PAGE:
2. Video Switching Software or Hardware
Switching is an essential component to live streaming with multiple sources. Switching is the process of selecting which source will be broadcast in a live feed at any given time.
Most often, broadcasters use encoding tools that offer switching features, and these come in both hardware and software versions.
Hardware switchers tend to be more robust and reliable, but are also more expensive. With a hardware switcher, video sources are connected directly to a panel or rack-mounted unit (usually via SDI or HDMI, sometimes via Ethernet). A display panel is either built-in or connected externally. Buttons on the device allow the operator to switch between sources instantly.
Software switchers are usually integrated into live-streaming applications like OBS Studio, Wirecast, vMix, and others. These applications are installed on a computer, and can then be controlled via a standard mouse and keyboard interface.
Software switchers are more affordable but less robust. Don’t let that discourage you! They can work excellently. However, if you do use a software switcher, make sure you install it on a powerful computer.
3. Mobile Streaming Tools
These days, it’s possible to wirelessly switch a multi-camera live video broadcast using mobile devices. Considering that a full broadcast studio was the only option for performing this feat a few years ago, it’s pretty remarkable how fast the technology is evolving.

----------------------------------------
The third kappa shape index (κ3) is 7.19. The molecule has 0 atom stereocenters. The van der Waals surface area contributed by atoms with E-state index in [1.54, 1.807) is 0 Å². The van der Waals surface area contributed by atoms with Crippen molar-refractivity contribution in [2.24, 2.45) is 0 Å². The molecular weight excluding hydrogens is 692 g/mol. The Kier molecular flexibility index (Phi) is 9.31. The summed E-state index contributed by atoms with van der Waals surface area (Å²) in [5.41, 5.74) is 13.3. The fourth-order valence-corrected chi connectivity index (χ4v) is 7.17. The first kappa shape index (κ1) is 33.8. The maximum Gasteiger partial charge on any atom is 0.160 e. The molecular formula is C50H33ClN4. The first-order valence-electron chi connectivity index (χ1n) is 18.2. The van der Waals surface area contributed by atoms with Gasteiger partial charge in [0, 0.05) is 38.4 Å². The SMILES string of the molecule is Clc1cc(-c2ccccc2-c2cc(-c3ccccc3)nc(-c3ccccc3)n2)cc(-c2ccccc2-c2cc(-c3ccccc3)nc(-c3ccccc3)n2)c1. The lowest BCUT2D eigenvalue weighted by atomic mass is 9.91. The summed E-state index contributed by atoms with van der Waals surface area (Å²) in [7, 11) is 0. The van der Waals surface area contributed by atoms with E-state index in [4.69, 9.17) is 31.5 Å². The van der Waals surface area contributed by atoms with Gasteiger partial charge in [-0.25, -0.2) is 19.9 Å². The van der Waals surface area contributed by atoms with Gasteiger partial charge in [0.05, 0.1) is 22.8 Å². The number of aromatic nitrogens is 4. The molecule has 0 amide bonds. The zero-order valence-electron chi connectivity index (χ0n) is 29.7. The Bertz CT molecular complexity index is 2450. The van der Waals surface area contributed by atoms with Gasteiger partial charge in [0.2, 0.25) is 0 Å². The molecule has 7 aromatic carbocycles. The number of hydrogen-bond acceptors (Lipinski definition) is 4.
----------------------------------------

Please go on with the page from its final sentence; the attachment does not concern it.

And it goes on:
Using a professional-grade camera is ideal, but the ability to stream from a smartphone or tablet is valuable if you want to incorporate live content from a remote location. This is especially valuable for new crews that often need to act fast with on-site recording.
For a great mobile option, consider Teradek’s Airmix iOS app. This app allows you to mix multi-camera live streams from an iPhone or an iPad.
4. Camera Capture Card or Device
If you’re running a software switcher, you’ll need a camera capture device. This connects to your camera (usually via SDI or HDMI) and imports the video signal. Capture devices usually come in two formats: cards that slot into desktop computers or boxes that plug in via USB, Thunderbolt, or other connectors.
5. Non-Camera Sources
Other, non-camera sources can be added to live streams as well. Some other sources that you could use include:
- Animated graphics
- Chroma key (green screen) backgrounds